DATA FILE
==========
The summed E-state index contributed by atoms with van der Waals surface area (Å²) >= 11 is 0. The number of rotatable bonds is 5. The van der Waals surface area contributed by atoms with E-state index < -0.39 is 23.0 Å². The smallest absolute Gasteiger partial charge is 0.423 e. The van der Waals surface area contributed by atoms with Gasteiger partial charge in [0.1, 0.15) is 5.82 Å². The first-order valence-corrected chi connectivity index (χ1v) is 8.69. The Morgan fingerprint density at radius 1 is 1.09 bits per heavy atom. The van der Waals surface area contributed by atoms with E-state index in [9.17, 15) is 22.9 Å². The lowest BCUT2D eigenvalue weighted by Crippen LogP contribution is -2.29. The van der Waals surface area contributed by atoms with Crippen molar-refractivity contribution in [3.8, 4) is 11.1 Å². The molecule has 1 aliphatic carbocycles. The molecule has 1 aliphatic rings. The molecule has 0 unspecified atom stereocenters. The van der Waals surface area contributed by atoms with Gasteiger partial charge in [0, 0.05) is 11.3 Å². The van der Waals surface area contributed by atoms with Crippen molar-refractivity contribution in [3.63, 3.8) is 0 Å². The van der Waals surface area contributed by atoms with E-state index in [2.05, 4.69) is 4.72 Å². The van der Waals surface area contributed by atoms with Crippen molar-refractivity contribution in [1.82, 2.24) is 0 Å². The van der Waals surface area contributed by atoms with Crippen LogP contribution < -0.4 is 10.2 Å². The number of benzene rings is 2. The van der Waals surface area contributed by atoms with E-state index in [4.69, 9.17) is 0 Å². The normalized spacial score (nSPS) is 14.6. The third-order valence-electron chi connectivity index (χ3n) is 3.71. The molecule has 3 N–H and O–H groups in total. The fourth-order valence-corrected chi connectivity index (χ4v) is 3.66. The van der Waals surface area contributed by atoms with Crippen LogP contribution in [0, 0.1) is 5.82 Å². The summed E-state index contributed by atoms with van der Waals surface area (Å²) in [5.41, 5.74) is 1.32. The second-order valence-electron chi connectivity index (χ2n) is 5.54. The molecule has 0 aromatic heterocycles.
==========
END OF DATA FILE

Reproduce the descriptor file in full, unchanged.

The summed E-state index contributed by atoms with van der Waals surface area (Å²) >= 11 is 0. The number of rotatable bonds is 5. The van der Waals surface area contributed by atoms with E-state index < -0.39 is 23.0 Å². The smallest absolute Gasteiger partial charge is 0.423 e. The van der Waals surface area contributed by atoms with Gasteiger partial charge in [0.1, 0.15) is 5.82 Å². The first-order valence-corrected chi connectivity index (χ1v) is 8.69. The Morgan fingerprint density at radius 1 is 1.09 bits per heavy atom. The van der Waals surface area contributed by atoms with E-state index in [9.17, 15) is 22.9 Å². The lowest BCUT2D eigenvalue weighted by Crippen LogP contribution is -2.29. The van der Waals surface area contributed by atoms with Crippen molar-refractivity contribution in [3.8, 4) is 11.1 Å². The molecule has 1 aliphatic carbocycles. The molecule has 1 aliphatic rings. The molecule has 0 unspecified atom stereocenters. The van der Waals surface area contributed by atoms with Gasteiger partial charge in [0, 0.05) is 11.3 Å². The van der Waals surface area contributed by atoms with Crippen molar-refractivity contribution in [3.63, 3.8) is 0 Å². The van der Waals surface area contributed by atoms with E-state index in [2.05, 4.69) is 4.72 Å². The van der Waals surface area contributed by atoms with Crippen molar-refractivity contribution in [1.82, 2.24) is 0 Å². The van der Waals surface area contributed by atoms with Crippen LogP contribution < -0.4 is 10.2 Å². The number of benzene rings is 2. The van der Waals surface area contributed by atoms with E-state index in [4.69, 9.17) is 0 Å². The normalized spacial score (nSPS) is 14.6. The third-order valence-electron chi connectivity index (χ3n) is 3.71. The molecule has 3 N–H and O–H groups in total. The fourth-order valence-corrected chi connectivity index (χ4v) is 3.66. The van der Waals surface area contributed by atoms with Crippen LogP contribution in [0, 0.1) is 5.82 Å². The summed E-state index contributed by atoms with van der Waals surface area (Å²) in [5.41, 5.74) is 1.32. The second-order valence-electron chi connectivity index (χ2n) is 5.54. The molecule has 0 aromatic heterocycles.